The BEauty of a Second ChanceChapter 1

(Links to Chapters 2 and 3 at bottom of page)

16 years later

STAR STUDIED THE BEAUTIFUL BRIDE staring back at her in the full length mirror. “Why am I so nervous, Jenny?” She placed a hand over the bodice of her satin gown and felt her heart pounding under the lace.

A brunette woman wearing a purple chiffon dress turned away from a window overlooking rows of folding chairs on the South Hampton lawn below. “Could it have something to do with the fact you’re getting married for the first time at thirty-four, or that you’re wearing a white dress when you lost your virginity over two decades ago?”

“Screw you for bringing up the first question and screw anyone who thinks about the second one.” Star smiled as she tucked a wisp of blonde hair behind the diamond headband holding her veil in place. “Maybe I’m just excited I can finally stop worrying about money and relax with my soon–to–be husband.”

“Since Larry proposed, you have been obnoxiously happy.” Jenny stepped into heels dyed to match her dress. “You haven’t lost your temper with slow waiters, or taxi drivers that pass by your waving hand, and you haven’t threatened to punch anyone in months. It’s almost like I don’t know you.”

Star picked up a bouquet of tea roses and stared at the delicate flowers. “What if it doesn’t last?”

“What?” Jenny attached pearl studs to her earlobes. “Happiness?”

“No. Feeling safe.”

“Relax.” Jenny fluffed out the hem of her gown. “ Unless your fiancée drops dead from a heart attack in the next twenty minutes, you should be fine.

An elegantly attired Asian woman rushed into the guest room. “Agnes insists on speaking with you before the ceremony.”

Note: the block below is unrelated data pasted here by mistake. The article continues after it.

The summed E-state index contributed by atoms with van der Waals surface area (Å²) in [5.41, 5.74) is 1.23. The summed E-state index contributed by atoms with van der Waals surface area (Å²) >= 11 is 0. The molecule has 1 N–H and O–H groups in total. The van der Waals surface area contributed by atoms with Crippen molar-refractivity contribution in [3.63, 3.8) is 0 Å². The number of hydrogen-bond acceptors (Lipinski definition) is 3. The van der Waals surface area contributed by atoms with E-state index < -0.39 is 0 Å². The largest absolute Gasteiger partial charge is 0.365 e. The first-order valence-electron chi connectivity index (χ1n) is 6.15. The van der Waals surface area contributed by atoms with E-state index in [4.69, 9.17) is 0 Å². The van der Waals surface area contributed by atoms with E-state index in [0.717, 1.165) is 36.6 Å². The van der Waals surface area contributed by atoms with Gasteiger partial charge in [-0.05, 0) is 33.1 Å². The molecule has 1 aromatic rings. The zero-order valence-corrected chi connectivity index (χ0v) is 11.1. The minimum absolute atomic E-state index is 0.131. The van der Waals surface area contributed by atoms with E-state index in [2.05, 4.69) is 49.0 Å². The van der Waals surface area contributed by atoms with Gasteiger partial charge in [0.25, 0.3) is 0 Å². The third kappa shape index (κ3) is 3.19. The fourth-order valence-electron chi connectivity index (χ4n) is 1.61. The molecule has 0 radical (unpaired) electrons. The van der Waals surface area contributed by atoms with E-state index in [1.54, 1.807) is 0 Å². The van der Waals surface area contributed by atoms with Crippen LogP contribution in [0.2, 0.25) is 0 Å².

“Are you serious, Tessa?” Star tapped the bundle of roses against her leg, causing several petals to flutter to the floor. “Did she say what she wanted?”


“Then tell her I’ll talk to her after the ceremony. I’m in no mood to deal with her right now.”

The wedding planner answered her cell phone, listened a moment, and slapped it shut. “It’s too late. They’re on their way up.”


A silver-haired man opened the door and stood off to the side. An elderly woman dressed in a black Chanel skirt suit entered with the help of an ornate cane, and stopped in the center of the room. “I want to be alone with the bride.”

Star’s crystal blue eyes met her future mother-in-law’s faded gray irises. “What’s up, Agnes?” The woman’s fragile appearance hid a strong personality she had learned to avoid at all costs.

“We need to discuss family business,” Agnes replied.

Tessa glanced at her watch. “You have five minutes.”

“I will take as long as I want,” Agnes shot back.

Jenny made a squawking gesture with her hand as she followed the wedding planner out the door.

“What about him?” Star pointed to the man removing papers from a leather briefcase.

“Gerard stays.” Agnes nodded to her companion. “He has a document you need to sign before I let you marry my son.”

The man approached a vanity table covered with cosmetics and brushed the articles aside to set down a piece of paper.

Star ignored the Mont Blanc pen held out to her and read the top line. “Is this a joke?”

“No.” Gerard’s stern expression did not waver. “Mrs. Smyth wants you to sign a prenuptial agreement in order to protect the assets of her son.”

Star looked out the window. Her fiancée stood under a gazebo laced with lavender flowers, laughing with guests. “Does Larry know you’re doing this?”